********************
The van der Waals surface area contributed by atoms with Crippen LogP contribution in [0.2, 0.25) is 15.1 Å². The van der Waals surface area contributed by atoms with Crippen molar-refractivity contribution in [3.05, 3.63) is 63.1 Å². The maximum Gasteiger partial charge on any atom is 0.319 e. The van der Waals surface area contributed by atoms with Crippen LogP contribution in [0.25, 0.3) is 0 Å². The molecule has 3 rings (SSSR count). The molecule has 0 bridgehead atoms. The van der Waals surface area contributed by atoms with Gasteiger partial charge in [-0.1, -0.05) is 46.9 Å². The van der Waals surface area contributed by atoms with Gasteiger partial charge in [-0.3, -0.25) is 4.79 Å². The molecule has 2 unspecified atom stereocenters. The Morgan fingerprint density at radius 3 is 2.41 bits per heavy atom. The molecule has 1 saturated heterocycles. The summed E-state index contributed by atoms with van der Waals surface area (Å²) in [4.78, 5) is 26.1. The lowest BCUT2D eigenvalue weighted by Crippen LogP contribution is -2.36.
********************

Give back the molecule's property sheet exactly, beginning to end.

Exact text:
The van der Waals surface area contributed by atoms with Crippen LogP contribution in [0.2, 0.25) is 15.1 Å². The van der Waals surface area contributed by atoms with Crippen molar-refractivity contribution in [3.05, 3.63) is 63.1 Å². The maximum Gasteiger partial charge on any atom is 0.319 e. The van der Waals surface area contributed by atoms with Crippen LogP contribution in [0.25, 0.3) is 0 Å². The molecule has 3 rings (SSSR count). The molecule has 0 bridgehead atoms. The van der Waals surface area contributed by atoms with Gasteiger partial charge in [-0.1, -0.05) is 46.9 Å². The van der Waals surface area contributed by atoms with Gasteiger partial charge in [-0.3, -0.25) is 4.79 Å². The molecule has 2 unspecified atom stereocenters. The Morgan fingerprint density at radius 3 is 2.41 bits per heavy atom. The molecule has 1 saturated heterocycles. The summed E-state index contributed by atoms with van der Waals surface area (Å²) in [4.78, 5) is 26.1. The lowest BCUT2D eigenvalue weighted by Crippen LogP contribution is -2.36.